“Paleo” Diet Best Left in Caves

The Physicians Committee
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“Paleo” Diet Best Left in Caves

No matter what you call the fad of eating more meat and less grains, beans, and other agricultural products—Paleo, caveman, Stone Age, hunter-gatherer—this diet is not going to support overall, long-term health.

Here are the facts related to preagricultural-style diets:

  • The Paleolithic era was not only a long time ago, ending approximately 10,000 years ago, but it spanned an extremely long period of time, starting more than 2 million years ago. Additionally, populations lived in a wide range of geographical areas throughout this span of time. To pinpoint one diet for such a vast period of time and array of habitats is impossible.
  • DNA tests show that humans who lived during the Paleolithic era did consume grains and legumes.
  • The plants that were available during the Paleolithic era were much different than the plants available to us now.
  • The animals consumed during the Paleolithic era were quite different from what you see on a “Paleo” dieter’s plate today. Game, rodents, and other wild animals were on the menu, not cows and chickens.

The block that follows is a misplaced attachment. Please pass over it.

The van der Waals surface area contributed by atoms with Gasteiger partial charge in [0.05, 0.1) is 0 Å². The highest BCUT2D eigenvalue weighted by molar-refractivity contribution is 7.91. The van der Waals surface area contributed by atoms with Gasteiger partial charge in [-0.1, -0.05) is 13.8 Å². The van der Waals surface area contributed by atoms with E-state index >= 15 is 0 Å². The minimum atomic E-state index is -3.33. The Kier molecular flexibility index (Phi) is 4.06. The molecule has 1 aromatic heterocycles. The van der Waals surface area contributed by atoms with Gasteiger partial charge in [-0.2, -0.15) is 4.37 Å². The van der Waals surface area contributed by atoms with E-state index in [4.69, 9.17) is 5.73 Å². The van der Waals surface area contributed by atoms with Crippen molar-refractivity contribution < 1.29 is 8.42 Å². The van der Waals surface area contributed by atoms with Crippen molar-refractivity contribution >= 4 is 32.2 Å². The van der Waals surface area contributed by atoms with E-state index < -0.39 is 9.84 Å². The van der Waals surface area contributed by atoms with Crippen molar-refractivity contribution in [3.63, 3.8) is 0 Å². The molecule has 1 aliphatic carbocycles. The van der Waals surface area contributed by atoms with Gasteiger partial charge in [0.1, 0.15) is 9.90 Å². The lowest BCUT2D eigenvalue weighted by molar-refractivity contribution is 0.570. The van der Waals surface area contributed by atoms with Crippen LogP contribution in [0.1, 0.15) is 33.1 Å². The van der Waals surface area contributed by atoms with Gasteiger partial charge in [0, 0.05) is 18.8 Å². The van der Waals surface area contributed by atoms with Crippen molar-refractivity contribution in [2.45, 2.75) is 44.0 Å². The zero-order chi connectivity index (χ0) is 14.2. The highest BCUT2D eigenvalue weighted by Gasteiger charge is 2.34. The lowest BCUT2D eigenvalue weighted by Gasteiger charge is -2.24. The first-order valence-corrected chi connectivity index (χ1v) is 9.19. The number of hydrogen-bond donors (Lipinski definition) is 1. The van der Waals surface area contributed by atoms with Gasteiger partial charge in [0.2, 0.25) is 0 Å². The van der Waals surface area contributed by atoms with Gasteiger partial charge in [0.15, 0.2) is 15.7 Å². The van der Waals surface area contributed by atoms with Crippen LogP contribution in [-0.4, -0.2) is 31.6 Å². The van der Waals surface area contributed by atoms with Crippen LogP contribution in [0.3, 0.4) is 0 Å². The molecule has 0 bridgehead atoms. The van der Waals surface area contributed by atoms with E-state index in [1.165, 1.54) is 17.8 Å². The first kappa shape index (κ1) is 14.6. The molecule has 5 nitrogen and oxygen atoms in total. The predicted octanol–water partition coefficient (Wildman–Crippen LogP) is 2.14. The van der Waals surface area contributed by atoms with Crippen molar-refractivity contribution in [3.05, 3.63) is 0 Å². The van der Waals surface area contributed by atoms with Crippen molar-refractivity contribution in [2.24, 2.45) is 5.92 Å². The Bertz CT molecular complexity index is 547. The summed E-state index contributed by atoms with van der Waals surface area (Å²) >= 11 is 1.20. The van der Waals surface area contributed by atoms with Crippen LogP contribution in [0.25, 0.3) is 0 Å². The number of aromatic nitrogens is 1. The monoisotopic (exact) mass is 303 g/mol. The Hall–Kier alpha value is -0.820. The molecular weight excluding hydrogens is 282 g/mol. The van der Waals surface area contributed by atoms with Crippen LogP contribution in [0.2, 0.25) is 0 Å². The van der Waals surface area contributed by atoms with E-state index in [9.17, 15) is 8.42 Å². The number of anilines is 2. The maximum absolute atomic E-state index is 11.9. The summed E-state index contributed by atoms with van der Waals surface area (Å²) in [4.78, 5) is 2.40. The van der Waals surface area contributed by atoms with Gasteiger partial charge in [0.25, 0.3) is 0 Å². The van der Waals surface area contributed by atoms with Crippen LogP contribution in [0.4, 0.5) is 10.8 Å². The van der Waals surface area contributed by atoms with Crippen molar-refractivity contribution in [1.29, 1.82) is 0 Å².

• Many hunter-gatherers were smaller and less well-nourished than people today.
  • Modern-day hunter-gatherer tribes are less healthy, and infections related to eating raw meat (e.g., hookworms) are common.
  • On the upside, “Paleo” diets do discourage processed food products and dairy products. But a couple of steps in the right direction cannot overcome the giant pitfalls that result from eating high-fat, high-cholesterol meat products and avoiding nutrient-dense plant foods like beans and whole grains.

Cerling T. Proceedings of the National Academy of Sciences. June 3, 2013.

Riehl S, Zeidi M, Conard NJ. Emergence of agriculture in the foothills of the Zagros Mountains of Iran. Science. 2013;341:65-67.

Thompson RC, Allam AH, Lombardi GP, et al. Atherosclerosis across 4000 years of human history: the Horus study of four ancient populations. Lancet. 2013;381:1211-1122.

Hurtado AM, Hill KR. Seasonality in a foraging society: variation in diet, work effort, fertility, and sexual division of labor among the Hiwi of Venezuela. J Anthr Res. 1990;46:293-346.